One limitation with PhRMA's new policy is that the information that is provided to the public is at the discretion of the drug manufacturer. They will be expected to include the WAC, which is the publicly reported price submitted to the Centers for Medicare and Medicaid Services (CMS) to determine average sales price (ASP) calculations under Medicare Part B. But a WAC price isn't always set in stone and it can be difficult to translate to an individual user. Some drug costs vary based on dosing, patient weight or other factors, and companies sometimes present an average based on clinical trial experience.
The HHS proposal calls for the WAC price to be used in ads, and outlines some requirements for determining the appropriate price to use. It also says a TV ad could include a competitor's product list price as long as it is done in a "truthful, non-misleading way."
As for the PhRMA proposal, the other information about patient cost will be at the discretion of the drug manufacturer. That information will be even harder to define – since patient cost varies so dramatically based on an individual's insurance – and could give the manufacturer a new platform to outline costs directly to a patient.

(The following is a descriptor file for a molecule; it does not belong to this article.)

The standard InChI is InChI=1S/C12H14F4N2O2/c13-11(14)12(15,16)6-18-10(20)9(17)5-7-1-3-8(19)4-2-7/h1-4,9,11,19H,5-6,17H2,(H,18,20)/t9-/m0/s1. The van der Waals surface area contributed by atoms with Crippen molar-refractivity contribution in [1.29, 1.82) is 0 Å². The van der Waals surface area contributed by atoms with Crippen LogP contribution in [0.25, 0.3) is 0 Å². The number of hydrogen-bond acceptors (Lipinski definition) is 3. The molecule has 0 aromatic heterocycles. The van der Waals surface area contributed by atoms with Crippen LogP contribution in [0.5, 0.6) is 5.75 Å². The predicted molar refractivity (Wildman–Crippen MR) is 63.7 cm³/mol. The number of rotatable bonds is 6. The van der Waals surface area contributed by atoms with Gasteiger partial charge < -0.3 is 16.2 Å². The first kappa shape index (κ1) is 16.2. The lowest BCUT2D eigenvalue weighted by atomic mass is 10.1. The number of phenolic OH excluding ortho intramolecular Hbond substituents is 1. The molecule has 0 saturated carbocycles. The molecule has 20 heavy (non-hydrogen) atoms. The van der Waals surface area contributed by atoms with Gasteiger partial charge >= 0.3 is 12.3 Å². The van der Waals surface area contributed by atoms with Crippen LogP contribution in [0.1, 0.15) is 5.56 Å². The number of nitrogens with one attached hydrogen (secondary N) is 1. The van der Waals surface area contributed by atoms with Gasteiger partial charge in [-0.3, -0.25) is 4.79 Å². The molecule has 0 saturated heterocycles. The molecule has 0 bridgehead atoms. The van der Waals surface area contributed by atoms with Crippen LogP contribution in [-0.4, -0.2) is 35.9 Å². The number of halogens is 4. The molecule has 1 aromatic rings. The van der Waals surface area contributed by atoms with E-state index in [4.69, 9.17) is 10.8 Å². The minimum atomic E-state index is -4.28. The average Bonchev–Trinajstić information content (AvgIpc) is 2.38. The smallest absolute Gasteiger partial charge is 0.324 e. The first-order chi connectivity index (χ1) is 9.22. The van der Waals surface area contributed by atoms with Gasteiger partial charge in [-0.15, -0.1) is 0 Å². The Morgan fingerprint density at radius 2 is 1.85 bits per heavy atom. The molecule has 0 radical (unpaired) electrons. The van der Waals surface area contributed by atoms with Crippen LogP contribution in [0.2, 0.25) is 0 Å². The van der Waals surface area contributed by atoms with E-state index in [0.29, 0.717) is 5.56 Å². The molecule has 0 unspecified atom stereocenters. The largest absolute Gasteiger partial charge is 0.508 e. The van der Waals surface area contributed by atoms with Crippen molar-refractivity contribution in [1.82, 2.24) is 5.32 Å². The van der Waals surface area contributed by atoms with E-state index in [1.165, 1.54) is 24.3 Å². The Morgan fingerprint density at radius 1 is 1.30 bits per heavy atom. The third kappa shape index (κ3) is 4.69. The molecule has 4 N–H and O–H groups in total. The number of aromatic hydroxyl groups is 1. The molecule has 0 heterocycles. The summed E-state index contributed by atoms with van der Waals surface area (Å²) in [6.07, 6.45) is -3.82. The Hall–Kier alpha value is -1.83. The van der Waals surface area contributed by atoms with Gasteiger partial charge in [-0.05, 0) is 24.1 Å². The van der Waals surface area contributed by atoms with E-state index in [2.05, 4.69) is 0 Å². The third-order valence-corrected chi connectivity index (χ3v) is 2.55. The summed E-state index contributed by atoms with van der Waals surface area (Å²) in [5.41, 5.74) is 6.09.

"The science of estimating out-of-pocket costs is improving, and we expect that the information companies will be providing will provide an accurate range of estimates of out-of-pocket costs," Ubl said during the media briefing.
PhRMA said drug manufacturers would also provide information about copay assistance programs, which could be another valuable commercial opportunity for drug makers. Copay cards, for example, help patients pay for expensive medicines, but can be a thorn for insurers, which often view them as discouraging patients from taking cheaper medicines.
The pricing transparency initiative could backfire on the industry, if it is viewed by stakeholders as a marketing vehicle at a time when pharma is under intensifying pressure to curb drug prices. On the other hand, more transparency on pricing could help patients view drug manufacturers as a more trusted source for drug pricing information.
PhRMA also announced it is launching a new partnership with consumer, patient, pharmacist and provider groups to develop a new patient affordability platform that will launch in early 2019. The new platform will include resources publicly available information around medicine-specific drug costs, patient assistance and navigating insurance coverage.
Industry's initiative didn't thwart an HHS policy, but the formal proposal has a long way to go before it is finalized, and even then, it's unclear if it will hold up in court. PhRMA's proposal could be the one that sticks.